Thursday, 6 October 2011

Leavin' On Your Mind

Delton told Suzie he was shipping out on Monday and she stopped talking. The porch swing stopped swinging. A cigarette smoked in her one hand, an orange popsicle melted in the other. Behind them, an open window let out Patsy Cline singing ‘Crazy’ the only way she could do.

It was a warm summer night. The humidity flushed their cheeks.

“Her voice is like water,” Suzie finally said. “I think there’s nobody like her in the whole world.” She sucked on her popsicle.

Delton thought about touching her hand, but they were both occupied. “We’ll go see her one day,” he said.

She replaced the popsicle with the cigarette. “How?” she said. “You’ll be in some jungle on the other side of the world.”  

“I’ll come home eventually,” he said.

“And if you don’t?” she said, blinking through the smoke.

“I will.”

“And if you--don’t?” she said, the cigarette out and the popsicle back in.

“Come off it, Suzie,” he said, “Of course I’ll come back.” Between his good job at Harlson’s Hardware and his great girlfriend, he’d have to come back. He wasn’t a bad person--God wouldn’t let him die overseas.  

‘Heartaches’ came on and Delton thought about asking her to dance. Sure, the neighbors might see, and he might wake his parents with their feet pounding on the floorboards like kettledrums, but he needed to touch her. It might be his last touch for a long while. He still wasn’t sure how long a tour was.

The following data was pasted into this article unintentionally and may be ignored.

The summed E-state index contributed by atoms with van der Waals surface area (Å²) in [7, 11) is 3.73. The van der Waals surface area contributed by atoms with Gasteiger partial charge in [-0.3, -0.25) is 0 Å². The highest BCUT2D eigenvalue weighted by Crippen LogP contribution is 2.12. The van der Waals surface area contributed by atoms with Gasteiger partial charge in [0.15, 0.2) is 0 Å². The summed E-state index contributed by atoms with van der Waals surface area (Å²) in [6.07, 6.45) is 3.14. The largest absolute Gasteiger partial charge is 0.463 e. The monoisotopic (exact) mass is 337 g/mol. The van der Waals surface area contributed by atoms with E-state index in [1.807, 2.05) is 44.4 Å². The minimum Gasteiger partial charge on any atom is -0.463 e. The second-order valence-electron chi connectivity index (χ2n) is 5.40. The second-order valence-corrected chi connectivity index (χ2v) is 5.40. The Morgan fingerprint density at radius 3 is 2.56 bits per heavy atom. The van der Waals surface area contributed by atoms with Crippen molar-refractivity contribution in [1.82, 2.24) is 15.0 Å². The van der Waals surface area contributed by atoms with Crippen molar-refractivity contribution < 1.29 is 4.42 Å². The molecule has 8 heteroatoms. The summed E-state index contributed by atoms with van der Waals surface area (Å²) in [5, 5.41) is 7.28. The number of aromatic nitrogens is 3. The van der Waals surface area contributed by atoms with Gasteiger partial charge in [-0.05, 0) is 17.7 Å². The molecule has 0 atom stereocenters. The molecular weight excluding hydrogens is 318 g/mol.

As if reading his mind, she said, “I don’t want to dance.” Her popsicle dripped. Her cigarette curled into ash. “I just want to sit.”

Moths bounced off the porch screen. Somewhere, a dog barked. “Johnny went driving with Claire,” Delton said.

“Claire would,” Suzie said.

“What does that mean?”

She bit off the rest of the popsicle and scraped the stick on her teeth. Her breath smelled sweet. “Claire’s been lonely for him all week. She said she’ll simply die when he’s gone.”

“She’ll die?” Delton said. He wondered what Suzie would do. He imagined her lying on her bed covered in his letters. She’d listen to ‘I Fall to Pieces’ over and over while biting a slip of hair.

“I’ll be back,” he said.  

“I know,” she said.

“I will,” he insisted. He touched her cold, sticky fingers.

Inside the house, the record stopped playing.